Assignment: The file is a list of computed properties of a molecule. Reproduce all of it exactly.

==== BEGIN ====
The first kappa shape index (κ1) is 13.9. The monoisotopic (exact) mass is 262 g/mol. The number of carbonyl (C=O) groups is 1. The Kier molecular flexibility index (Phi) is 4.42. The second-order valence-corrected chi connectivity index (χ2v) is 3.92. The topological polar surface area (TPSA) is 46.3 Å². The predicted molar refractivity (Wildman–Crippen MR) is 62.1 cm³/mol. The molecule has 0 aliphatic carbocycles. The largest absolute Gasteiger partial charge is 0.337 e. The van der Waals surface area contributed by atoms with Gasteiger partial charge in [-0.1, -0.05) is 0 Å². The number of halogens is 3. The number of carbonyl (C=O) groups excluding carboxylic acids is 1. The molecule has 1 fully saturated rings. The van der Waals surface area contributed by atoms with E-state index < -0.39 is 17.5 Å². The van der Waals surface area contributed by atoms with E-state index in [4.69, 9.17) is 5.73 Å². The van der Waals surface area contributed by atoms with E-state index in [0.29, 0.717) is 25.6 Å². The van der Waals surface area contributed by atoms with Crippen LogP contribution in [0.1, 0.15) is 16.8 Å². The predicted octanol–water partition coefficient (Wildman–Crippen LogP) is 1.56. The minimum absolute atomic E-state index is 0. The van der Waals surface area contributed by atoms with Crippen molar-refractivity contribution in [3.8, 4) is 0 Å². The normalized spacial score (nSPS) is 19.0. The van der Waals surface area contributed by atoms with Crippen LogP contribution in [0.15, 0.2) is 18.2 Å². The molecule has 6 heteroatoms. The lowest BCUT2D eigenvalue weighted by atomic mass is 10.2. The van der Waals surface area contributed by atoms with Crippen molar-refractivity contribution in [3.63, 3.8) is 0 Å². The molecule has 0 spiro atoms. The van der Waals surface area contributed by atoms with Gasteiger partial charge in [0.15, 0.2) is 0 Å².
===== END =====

The first kappa shape index (κ1) is 13.9. The monoisotopic (exact) mass is 262 g/mol. The number of carbonyl (C=O) groups is 1. The Kier molecular flexibility index (Phi) is 4.42. The second-order valence-corrected chi connectivity index (χ2v) is 3.92. The topological polar surface area (TPSA) is 46.3 Å². The predicted molar refractivity (Wildman–Crippen MR) is 62.1 cm³/mol. The molecule has 0 aliphatic carbocycles. The largest absolute Gasteiger partial charge is 0.337 e. The van der Waals surface area contributed by atoms with Gasteiger partial charge in [-0.1, -0.05) is 0 Å². The number of halogens is 3. The number of carbonyl (C=O) groups excluding carboxylic acids is 1. The molecule has 1 fully saturated rings. The van der Waals surface area contributed by atoms with E-state index < -0.39 is 17.5 Å². The van der Waals surface area contributed by atoms with E-state index in [4.69, 9.17) is 5.73 Å². The van der Waals surface area contributed by atoms with E-state index in [0.29, 0.717) is 25.6 Å². The van der Waals surface area contributed by atoms with Crippen LogP contribution in [0.1, 0.15) is 16.8 Å². The predicted octanol–water partition coefficient (Wildman–Crippen LogP) is 1.56. The minimum absolute atomic E-state index is 0. The van der Waals surface area contributed by atoms with Crippen molar-refractivity contribution in [3.8, 4) is 0 Å². The normalized spacial score (nSPS) is 19.0. The van der Waals surface area contributed by atoms with Crippen LogP contribution in [0.15, 0.2) is 18.2 Å². The molecule has 6 heteroatoms. The lowest BCUT2D eigenvalue weighted by atomic mass is 10.2. The van der Waals surface area contributed by atoms with Crippen molar-refractivity contribution in [3.63, 3.8) is 0 Å². The molecule has 0 spiro atoms. The van der Waals surface area contributed by atoms with Gasteiger partial charge in [0.15, 0.2) is 0 Å².